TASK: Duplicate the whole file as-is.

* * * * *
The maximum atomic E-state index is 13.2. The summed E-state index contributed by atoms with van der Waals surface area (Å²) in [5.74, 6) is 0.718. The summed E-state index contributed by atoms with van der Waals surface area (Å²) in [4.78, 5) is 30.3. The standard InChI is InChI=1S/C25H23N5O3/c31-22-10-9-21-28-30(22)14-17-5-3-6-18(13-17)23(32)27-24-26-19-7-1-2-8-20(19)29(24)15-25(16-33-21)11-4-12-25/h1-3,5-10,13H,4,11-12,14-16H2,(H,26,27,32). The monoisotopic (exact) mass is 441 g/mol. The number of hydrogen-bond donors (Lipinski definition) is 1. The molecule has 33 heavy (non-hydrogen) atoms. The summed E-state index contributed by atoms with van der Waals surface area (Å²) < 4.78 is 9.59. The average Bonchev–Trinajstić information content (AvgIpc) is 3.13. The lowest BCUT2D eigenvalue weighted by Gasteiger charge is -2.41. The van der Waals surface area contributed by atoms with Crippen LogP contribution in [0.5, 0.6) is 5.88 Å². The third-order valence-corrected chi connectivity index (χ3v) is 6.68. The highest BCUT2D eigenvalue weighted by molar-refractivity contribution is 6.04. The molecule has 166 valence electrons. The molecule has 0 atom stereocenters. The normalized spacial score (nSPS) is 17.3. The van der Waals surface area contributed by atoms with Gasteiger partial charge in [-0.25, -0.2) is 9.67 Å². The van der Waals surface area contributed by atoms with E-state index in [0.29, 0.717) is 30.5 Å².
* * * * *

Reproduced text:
The maximum atomic E-state index is 13.2. The summed E-state index contributed by atoms with van der Waals surface area (Å²) in [5.74, 6) is 0.718. The summed E-state index contributed by atoms with van der Waals surface area (Å²) in [4.78, 5) is 30.3. The standard InChI is InChI=1S/C25H23N5O3/c31-22-10-9-21-28-30(22)14-17-5-3-6-18(13-17)23(32)27-24-26-19-7-1-2-8-20(19)29(24)15-25(16-33-21)11-4-12-25/h1-3,5-10,13H,4,11-12,14-16H2,(H,26,27,32). The monoisotopic (exact) mass is 441 g/mol. The number of hydrogen-bond donors (Lipinski definition) is 1. The molecule has 33 heavy (non-hydrogen) atoms. The summed E-state index contributed by atoms with van der Waals surface area (Å²) < 4.78 is 9.59. The average Bonchev–Trinajstić information content (AvgIpc) is 3.13. The lowest BCUT2D eigenvalue weighted by Gasteiger charge is -2.41. The van der Waals surface area contributed by atoms with Crippen LogP contribution in [0.5, 0.6) is 5.88 Å². The third-order valence-corrected chi connectivity index (χ3v) is 6.68. The highest BCUT2D eigenvalue weighted by molar-refractivity contribution is 6.04. The molecule has 166 valence electrons. The molecule has 0 atom stereocenters. The normalized spacial score (nSPS) is 17.3. The van der Waals surface area contributed by atoms with Gasteiger partial charge in [-0.25, -0.2) is 9.67 Å². The van der Waals surface area contributed by atoms with E-state index in [0.29, 0.717) is 30.5 Å².